Hemp industry leaders are fighting to overturn strict government policy that has banned the sale of hemp products for pets and left companies battling for survival.
The tightening of regulations by the Australian Pesticides and Veterinary Medicines Authority (APVMA) has confounded the industry which has called for an urgent rethink.
Several firms, which have been operating in good faith for a number of years, have received warning letters from the APVMA threatening enforcement action unless stock is removed from sale.
The controversy erupted following an updated directive by the APVMA which is understood to have been triggered by complaints to the regulator amid unsubstantiated health claims allegedly appearing on labels.
Under regulations outlined on its website, the APVMA stressed that all hemp is considered a ‘veterinary chemical product’ for which registration is required. No such products have been registered, it said.
Registration will cost many thousands of dollars and take up to two years, Cannabiz has been told.
“If a product has not been registered by the APVMA or approved for use under permit, it may not be safe to use in animals… and could be dangerous,” the regulator states.
“We are aware of some cannabis products that are marketed in Australia as animal health products, feed additives or pet food. However, these products have not been registered by the APVMA and safe levels/concentration limits for cannabis have not been determined for animals.”
The regulator even singled out omega 3 as a cause of concern.
In non-compliance letters sent to suppliers, the APVMA warned that “significant monetary penalties can apply to proven contraventions of these laws”.
The crackdown is yet another blow for the hemp industry which has spent years trying to disassociate itself from the stigma surrounding cannabis.
Sector leaders believe it is another example of government bodies failing to communicate with each other, lumping everything into the same cannabis basket and not grasping the inherent differences between hemp and THC.
The issue has been taken up by the Australian Hemp Council (AHC) which is writing to agriculture minister Murray Watt in the hope of finding a solution to help protect the future of companies and jobs.
In the letter, AHC Fodder Group chairwoman Bronwyn Blake argued that hemp seed and its derivatives do not meet the definition of a ‘veterinary chemical product’ as set out by the APVMA and should be reclassified as an ‘animal feed product’ which does not require registration if it meets certain conditions.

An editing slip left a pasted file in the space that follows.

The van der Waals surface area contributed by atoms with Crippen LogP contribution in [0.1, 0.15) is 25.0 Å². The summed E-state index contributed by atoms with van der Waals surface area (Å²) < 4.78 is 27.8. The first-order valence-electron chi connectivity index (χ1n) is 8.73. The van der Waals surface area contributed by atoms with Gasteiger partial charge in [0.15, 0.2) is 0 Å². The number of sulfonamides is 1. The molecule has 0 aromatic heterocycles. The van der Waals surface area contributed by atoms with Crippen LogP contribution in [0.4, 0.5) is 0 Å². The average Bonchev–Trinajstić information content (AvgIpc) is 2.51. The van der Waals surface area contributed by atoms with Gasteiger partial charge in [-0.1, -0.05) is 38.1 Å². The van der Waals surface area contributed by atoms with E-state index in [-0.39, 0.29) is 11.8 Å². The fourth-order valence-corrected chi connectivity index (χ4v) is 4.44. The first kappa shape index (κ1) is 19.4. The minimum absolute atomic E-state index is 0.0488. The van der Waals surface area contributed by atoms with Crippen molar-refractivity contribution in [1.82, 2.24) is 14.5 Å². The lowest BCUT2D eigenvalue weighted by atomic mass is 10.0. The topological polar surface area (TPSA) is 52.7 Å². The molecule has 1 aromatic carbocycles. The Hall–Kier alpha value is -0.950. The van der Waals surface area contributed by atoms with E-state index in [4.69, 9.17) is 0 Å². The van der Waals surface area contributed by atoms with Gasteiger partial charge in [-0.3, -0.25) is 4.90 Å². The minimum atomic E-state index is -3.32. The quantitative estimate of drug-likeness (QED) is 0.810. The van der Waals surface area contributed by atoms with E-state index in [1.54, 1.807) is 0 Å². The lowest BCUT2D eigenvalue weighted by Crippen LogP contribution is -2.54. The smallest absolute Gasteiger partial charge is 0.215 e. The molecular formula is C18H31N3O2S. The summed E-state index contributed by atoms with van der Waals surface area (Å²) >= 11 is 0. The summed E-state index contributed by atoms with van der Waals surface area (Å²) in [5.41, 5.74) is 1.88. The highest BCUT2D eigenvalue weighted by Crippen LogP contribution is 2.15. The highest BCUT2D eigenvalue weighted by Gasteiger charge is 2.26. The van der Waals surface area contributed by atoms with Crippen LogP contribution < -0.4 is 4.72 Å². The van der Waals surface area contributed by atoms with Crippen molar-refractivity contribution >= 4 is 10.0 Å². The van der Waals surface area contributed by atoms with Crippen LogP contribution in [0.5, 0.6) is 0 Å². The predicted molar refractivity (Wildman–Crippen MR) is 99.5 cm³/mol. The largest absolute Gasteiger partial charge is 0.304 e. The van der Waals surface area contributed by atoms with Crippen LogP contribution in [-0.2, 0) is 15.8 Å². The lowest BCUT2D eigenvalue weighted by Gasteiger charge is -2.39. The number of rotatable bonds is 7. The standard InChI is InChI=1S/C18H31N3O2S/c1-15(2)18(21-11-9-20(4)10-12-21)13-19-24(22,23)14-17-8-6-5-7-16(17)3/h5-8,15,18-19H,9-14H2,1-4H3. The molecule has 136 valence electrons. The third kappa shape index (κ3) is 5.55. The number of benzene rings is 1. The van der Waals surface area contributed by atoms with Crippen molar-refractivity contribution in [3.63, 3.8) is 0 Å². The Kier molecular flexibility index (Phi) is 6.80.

“In their position on cannabis, the APVMA does not recognise the distinction between industrial hemp and medicinal cannabis,” Blake said. “Industrial hemp is cannabis with less than 1% THC, which has many useful non-THC applications. The two industries are tightly governed by different regulatory bodies… [but] this differentiation has seemingly not been recognised by the AVPMA.
She added: “Many people can and do purchase hemp seed products from their local store and give it to their pets, so it seems unfair that Australian businesses selling hemp products for pets are being restricted and threatened with non-compliance and associated penalties.”
The crackdown risks insolvency for small businesses, increased consumer distrust of hemp seed oil and the general deceleration of the hemp industry, the letter adds.
Blake, the co-founder of hemp food business Vasse Valley, told Cannabiz the saga is causing immense distress for company owners and staff who have been operating in good faith for a number of years.
She said: “This has all come as a shock to us, and to every member of the hemp industry. Hemp truly is a massively over-regulated industry, which seems to be getting more and more bogged down in regulations.
“You’d think something that was deemed safe for infants was also safe for dogs. The funny thing is, anyone could go to their local shops, purchase some hemp seed oil, and give it to their dog, so we really don’t understand how the APVMA will police this new ruling.”
A spokesperson for the APVMA said in a statement to Cannabiz that while some products can be “excluded from the scope of regulation” if they are ‘generally regarded as safe’ (GRAS), hemp seed oil is not currently on that list and “is not considered safe” for some animals.
“Humans and animals can metabolise chemicals differently, which means some chemicals regarded as safe for humans can be toxic to animals,” the regulator said. “For hemp seed oil to be included as an ingredient that is considered safe, registrants must demonstrate its safety and apply to the APVMA for it to be included in the Agricultural and Veterinary Chemicals Code Ingredient Determination.”
The APVMA declined to say if it was aware of any examples where pets had suffered an adverse reaction to hemp.